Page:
Stop the Stigma

This article is taken from the inclusive ministry newsletter known as Inroads, published by the Office of Inclusive Ministry in […]

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This article is taken from the inclusive ministry newsletter known as Inroads, published by the Office of Inclusive Ministry in the Archdiocese of Seattle, Washington in January 2001. I wonder how many of us can truly say we ?never make these judgements.?

*  I would never blame the parents or the family of a person who develops kidney disease.

*  I would never describe a person with Multiple Sclerosis as emotionally weak.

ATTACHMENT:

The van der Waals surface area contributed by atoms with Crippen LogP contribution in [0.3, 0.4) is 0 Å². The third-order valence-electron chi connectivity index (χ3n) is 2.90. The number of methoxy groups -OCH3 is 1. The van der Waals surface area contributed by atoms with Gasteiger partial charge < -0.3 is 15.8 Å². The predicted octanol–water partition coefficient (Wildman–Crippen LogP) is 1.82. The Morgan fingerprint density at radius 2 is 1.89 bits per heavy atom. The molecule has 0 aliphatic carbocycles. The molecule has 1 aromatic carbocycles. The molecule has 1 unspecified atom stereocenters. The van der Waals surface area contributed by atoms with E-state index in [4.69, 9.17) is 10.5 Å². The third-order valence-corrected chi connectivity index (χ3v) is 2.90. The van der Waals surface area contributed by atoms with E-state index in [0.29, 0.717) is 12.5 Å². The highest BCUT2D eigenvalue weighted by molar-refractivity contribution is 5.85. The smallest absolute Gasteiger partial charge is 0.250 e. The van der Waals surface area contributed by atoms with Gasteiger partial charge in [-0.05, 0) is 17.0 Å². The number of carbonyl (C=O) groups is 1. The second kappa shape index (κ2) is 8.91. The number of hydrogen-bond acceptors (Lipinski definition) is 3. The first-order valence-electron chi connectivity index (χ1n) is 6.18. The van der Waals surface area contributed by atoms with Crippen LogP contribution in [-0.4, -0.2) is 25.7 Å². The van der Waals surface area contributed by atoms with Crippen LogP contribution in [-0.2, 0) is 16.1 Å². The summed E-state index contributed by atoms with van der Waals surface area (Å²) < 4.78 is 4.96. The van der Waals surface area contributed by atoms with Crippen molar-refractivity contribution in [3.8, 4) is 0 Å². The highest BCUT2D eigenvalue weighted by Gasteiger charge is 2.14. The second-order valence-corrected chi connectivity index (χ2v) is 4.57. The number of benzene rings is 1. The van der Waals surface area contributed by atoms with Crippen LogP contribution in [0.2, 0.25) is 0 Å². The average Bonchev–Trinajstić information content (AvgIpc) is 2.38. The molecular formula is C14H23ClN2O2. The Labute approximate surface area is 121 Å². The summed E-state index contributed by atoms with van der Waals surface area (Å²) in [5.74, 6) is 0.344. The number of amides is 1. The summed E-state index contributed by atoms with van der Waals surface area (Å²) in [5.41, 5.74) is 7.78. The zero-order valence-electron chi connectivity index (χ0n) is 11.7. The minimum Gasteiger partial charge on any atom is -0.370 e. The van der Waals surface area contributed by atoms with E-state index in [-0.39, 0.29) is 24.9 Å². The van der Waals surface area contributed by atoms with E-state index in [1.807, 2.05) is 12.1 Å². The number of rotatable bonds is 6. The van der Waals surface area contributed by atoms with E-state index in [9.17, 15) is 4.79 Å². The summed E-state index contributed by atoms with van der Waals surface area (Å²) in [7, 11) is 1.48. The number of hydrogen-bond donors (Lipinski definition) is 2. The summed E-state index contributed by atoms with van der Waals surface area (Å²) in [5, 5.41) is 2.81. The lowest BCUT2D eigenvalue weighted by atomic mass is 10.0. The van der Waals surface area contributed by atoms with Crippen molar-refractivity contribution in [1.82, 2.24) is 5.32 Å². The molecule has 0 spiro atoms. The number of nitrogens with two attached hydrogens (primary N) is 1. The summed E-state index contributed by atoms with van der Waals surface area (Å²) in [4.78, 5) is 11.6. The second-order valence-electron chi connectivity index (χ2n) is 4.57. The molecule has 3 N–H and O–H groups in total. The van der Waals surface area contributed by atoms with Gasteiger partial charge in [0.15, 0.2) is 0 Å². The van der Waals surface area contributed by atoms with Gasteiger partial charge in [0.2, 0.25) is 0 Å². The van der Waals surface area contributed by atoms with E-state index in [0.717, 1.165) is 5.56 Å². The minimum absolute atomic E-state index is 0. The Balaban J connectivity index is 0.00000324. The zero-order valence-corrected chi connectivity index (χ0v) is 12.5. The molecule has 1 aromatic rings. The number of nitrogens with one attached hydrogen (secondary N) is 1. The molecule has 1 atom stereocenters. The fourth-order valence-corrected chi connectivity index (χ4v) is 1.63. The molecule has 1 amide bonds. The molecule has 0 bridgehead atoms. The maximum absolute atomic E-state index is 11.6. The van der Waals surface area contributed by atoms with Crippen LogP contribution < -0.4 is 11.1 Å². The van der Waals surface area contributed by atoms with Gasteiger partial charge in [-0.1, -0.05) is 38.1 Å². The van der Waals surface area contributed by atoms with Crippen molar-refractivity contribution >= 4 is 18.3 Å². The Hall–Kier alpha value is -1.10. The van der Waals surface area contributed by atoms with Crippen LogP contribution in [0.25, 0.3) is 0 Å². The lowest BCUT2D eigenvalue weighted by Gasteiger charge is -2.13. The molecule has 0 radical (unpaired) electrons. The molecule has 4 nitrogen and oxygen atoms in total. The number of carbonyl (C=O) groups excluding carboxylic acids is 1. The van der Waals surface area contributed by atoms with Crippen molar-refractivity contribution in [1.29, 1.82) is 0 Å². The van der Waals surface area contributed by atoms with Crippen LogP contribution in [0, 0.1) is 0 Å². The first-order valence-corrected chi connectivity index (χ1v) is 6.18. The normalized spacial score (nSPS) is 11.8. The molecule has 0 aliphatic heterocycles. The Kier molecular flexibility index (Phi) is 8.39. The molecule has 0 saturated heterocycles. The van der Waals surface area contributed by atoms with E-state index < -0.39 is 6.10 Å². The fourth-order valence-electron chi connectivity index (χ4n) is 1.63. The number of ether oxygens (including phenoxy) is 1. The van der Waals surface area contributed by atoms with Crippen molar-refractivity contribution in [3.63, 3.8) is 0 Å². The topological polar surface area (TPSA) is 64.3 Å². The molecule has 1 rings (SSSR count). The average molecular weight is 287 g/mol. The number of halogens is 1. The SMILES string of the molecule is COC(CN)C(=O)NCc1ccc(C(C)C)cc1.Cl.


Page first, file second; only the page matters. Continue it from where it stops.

*  I have never heard a newscaster describe a violent criminal as slightly asthmatic.

*  I have never heard that a person with arthritis has diminished learning and mental capacity.

*  I have never described a person with heart disease as lazy because of the limitations of their illness.

*  I would never fear a diabetic because s/he might be contagious.

*  I would never say that a person with leukemia is to blame for his or her own illness.

*  I would never expect to attend a movie based on the antics of a person with cerebral palsy.

It is, after all, the year 2000, and we are far more knowledgeable and sophisticated than ever before. I would wager that you would never make these judgements, either. But, I live with a mental illness and all of the above have been attributed to me and others in the same situation. 

By Mary Hopkins

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